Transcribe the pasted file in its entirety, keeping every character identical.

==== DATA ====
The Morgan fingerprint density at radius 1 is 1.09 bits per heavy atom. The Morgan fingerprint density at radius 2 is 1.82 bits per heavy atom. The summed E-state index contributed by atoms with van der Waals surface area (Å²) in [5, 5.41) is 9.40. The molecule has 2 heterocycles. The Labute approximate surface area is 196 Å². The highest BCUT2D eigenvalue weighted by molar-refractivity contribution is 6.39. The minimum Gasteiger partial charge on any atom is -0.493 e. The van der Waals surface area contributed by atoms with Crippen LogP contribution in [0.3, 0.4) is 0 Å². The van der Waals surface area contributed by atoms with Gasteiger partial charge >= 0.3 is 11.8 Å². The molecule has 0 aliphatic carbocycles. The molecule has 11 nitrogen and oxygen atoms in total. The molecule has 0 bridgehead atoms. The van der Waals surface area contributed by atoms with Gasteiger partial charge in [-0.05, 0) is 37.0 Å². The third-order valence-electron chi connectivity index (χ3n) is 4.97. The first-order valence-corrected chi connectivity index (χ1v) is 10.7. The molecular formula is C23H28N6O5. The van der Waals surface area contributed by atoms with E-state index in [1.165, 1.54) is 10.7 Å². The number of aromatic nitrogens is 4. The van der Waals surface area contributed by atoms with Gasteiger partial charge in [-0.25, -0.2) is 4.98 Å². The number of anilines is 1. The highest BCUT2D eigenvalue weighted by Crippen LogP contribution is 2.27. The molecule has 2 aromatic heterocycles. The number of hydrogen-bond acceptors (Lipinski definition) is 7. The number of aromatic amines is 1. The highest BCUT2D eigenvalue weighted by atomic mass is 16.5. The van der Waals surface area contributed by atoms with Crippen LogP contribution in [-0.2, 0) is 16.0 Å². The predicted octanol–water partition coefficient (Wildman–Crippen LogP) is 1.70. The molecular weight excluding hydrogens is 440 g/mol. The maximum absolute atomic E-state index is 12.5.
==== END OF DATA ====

The Morgan fingerprint density at radius 1 is 1.09 bits per heavy atom. The Morgan fingerprint density at radius 2 is 1.82 bits per heavy atom. The summed E-state index contributed by atoms with van der Waals surface area (Å²) in [5, 5.41) is 9.40. The molecule has 2 heterocycles. The Labute approximate surface area is 196 Å². The highest BCUT2D eigenvalue weighted by molar-refractivity contribution is 6.39. The minimum Gasteiger partial charge on any atom is -0.493 e. The van der Waals surface area contributed by atoms with Crippen LogP contribution in [0.3, 0.4) is 0 Å². The van der Waals surface area contributed by atoms with Gasteiger partial charge >= 0.3 is 11.8 Å². The molecule has 0 aliphatic carbocycles. The molecule has 11 nitrogen and oxygen atoms in total. The molecule has 0 bridgehead atoms. The van der Waals surface area contributed by atoms with Gasteiger partial charge in [-0.05, 0) is 37.0 Å². The third-order valence-electron chi connectivity index (χ3n) is 4.97. The first-order valence-corrected chi connectivity index (χ1v) is 10.7. The molecular formula is C23H28N6O5. The van der Waals surface area contributed by atoms with E-state index in [1.165, 1.54) is 10.7 Å². The number of aromatic nitrogens is 4. The van der Waals surface area contributed by atoms with Gasteiger partial charge in [-0.25, -0.2) is 4.98 Å². The number of anilines is 1. The highest BCUT2D eigenvalue weighted by Crippen LogP contribution is 2.27. The molecule has 2 aromatic heterocycles. The number of hydrogen-bond acceptors (Lipinski definition) is 7. The number of aromatic amines is 1. The highest BCUT2D eigenvalue weighted by atomic mass is 16.5. The van der Waals surface area contributed by atoms with Crippen LogP contribution in [-0.2, 0) is 16.0 Å². The predicted octanol–water partition coefficient (Wildman–Crippen LogP) is 1.70. The molecular weight excluding hydrogens is 440 g/mol. The maximum absolute atomic E-state index is 12.5.